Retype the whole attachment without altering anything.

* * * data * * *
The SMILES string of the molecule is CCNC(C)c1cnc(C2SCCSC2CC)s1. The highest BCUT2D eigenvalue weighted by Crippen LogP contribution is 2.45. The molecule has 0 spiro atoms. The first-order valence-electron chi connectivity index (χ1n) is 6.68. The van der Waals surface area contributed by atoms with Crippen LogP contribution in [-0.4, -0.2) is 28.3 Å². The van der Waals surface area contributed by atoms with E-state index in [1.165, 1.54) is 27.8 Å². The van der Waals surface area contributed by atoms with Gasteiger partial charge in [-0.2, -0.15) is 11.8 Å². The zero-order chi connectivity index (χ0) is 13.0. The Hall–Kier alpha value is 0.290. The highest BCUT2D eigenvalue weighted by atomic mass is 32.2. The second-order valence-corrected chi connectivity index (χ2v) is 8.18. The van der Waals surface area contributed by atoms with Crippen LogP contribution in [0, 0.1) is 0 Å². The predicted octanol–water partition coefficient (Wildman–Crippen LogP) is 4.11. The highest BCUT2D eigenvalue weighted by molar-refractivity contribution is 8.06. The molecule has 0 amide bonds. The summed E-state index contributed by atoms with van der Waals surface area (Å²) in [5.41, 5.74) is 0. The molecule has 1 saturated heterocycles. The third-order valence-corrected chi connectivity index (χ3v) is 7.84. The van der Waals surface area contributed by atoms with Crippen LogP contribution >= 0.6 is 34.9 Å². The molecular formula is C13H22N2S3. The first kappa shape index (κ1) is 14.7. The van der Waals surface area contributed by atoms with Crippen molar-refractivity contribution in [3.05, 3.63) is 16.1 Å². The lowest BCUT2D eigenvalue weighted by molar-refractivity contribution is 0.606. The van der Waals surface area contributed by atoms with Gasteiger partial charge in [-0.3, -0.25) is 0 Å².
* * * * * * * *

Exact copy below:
The SMILES string of the molecule is CCNC(C)c1cnc(C2SCCSC2CC)s1. The highest BCUT2D eigenvalue weighted by Crippen LogP contribution is 2.45. The molecule has 0 spiro atoms. The first-order valence-electron chi connectivity index (χ1n) is 6.68. The van der Waals surface area contributed by atoms with Crippen LogP contribution in [-0.4, -0.2) is 28.3 Å². The van der Waals surface area contributed by atoms with E-state index in [1.165, 1.54) is 27.8 Å². The van der Waals surface area contributed by atoms with Gasteiger partial charge in [-0.2, -0.15) is 11.8 Å². The zero-order chi connectivity index (χ0) is 13.0. The Hall–Kier alpha value is 0.290. The highest BCUT2D eigenvalue weighted by atomic mass is 32.2. The second-order valence-corrected chi connectivity index (χ2v) is 8.18. The van der Waals surface area contributed by atoms with Crippen LogP contribution in [0, 0.1) is 0 Å². The predicted octanol–water partition coefficient (Wildman–Crippen LogP) is 4.11. The highest BCUT2D eigenvalue weighted by molar-refractivity contribution is 8.06. The molecule has 0 amide bonds. The summed E-state index contributed by atoms with van der Waals surface area (Å²) in [5.41, 5.74) is 0. The molecule has 1 saturated heterocycles. The third-order valence-corrected chi connectivity index (χ3v) is 7.84. The van der Waals surface area contributed by atoms with Crippen LogP contribution >= 0.6 is 34.9 Å². The molecular formula is C13H22N2S3. The first kappa shape index (κ1) is 14.7. The van der Waals surface area contributed by atoms with Crippen molar-refractivity contribution in [3.05, 3.63) is 16.1 Å². The lowest BCUT2D eigenvalue weighted by molar-refractivity contribution is 0.606. The van der Waals surface area contributed by atoms with Gasteiger partial charge in [-0.3, -0.25) is 0 Å².